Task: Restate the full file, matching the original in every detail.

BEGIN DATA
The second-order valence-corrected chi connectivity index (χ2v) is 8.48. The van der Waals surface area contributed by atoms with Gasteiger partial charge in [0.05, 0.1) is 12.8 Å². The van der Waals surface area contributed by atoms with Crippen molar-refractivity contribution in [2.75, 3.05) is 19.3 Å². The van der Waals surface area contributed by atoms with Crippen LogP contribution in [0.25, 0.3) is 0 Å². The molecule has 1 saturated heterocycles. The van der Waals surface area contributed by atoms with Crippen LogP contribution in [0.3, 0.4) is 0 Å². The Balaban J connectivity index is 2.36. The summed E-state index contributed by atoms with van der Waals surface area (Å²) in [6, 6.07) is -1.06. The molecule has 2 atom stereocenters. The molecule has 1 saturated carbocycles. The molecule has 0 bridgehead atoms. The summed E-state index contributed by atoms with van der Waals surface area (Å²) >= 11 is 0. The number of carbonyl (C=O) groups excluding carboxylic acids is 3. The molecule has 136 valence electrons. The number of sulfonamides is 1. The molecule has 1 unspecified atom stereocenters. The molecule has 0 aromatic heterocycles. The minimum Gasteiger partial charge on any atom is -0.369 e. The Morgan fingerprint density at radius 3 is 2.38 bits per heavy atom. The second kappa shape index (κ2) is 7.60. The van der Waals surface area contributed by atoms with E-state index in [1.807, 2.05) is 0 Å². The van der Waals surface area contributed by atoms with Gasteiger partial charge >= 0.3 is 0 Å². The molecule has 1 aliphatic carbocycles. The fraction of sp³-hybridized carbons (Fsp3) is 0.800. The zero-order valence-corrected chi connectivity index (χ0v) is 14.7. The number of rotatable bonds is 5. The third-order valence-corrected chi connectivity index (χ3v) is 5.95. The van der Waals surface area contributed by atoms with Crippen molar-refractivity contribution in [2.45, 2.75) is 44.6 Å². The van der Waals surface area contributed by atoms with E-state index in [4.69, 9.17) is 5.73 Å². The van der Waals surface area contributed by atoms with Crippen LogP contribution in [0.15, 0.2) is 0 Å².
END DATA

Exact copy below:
The second-order valence-corrected chi connectivity index (χ2v) is 8.48. The van der Waals surface area contributed by atoms with Gasteiger partial charge in [0.05, 0.1) is 12.8 Å². The van der Waals surface area contributed by atoms with Crippen molar-refractivity contribution in [2.75, 3.05) is 19.3 Å². The van der Waals surface area contributed by atoms with Crippen LogP contribution in [0.25, 0.3) is 0 Å². The molecule has 1 saturated heterocycles. The van der Waals surface area contributed by atoms with Crippen LogP contribution in [0.3, 0.4) is 0 Å². The Balaban J connectivity index is 2.36. The summed E-state index contributed by atoms with van der Waals surface area (Å²) in [6, 6.07) is -1.06. The molecule has 2 atom stereocenters. The molecule has 1 saturated carbocycles. The molecule has 0 bridgehead atoms. The summed E-state index contributed by atoms with van der Waals surface area (Å²) >= 11 is 0. The number of carbonyl (C=O) groups excluding carboxylic acids is 3. The molecule has 136 valence electrons. The number of sulfonamides is 1. The molecule has 1 unspecified atom stereocenters. The molecule has 0 aromatic heterocycles. The minimum Gasteiger partial charge on any atom is -0.369 e. The Morgan fingerprint density at radius 3 is 2.38 bits per heavy atom. The second kappa shape index (κ2) is 7.60. The van der Waals surface area contributed by atoms with E-state index in [1.807, 2.05) is 0 Å². The van der Waals surface area contributed by atoms with Gasteiger partial charge >= 0.3 is 0 Å². The molecule has 1 aliphatic carbocycles. The fraction of sp³-hybridized carbons (Fsp3) is 0.800. The zero-order valence-corrected chi connectivity index (χ0v) is 14.7. The number of rotatable bonds is 5. The third-order valence-corrected chi connectivity index (χ3v) is 5.95. The van der Waals surface area contributed by atoms with Crippen molar-refractivity contribution in [2.45, 2.75) is 44.6 Å². The van der Waals surface area contributed by atoms with E-state index in [4.69, 9.17) is 5.73 Å². The van der Waals surface area contributed by atoms with Crippen LogP contribution in [0.15, 0.2) is 0 Å².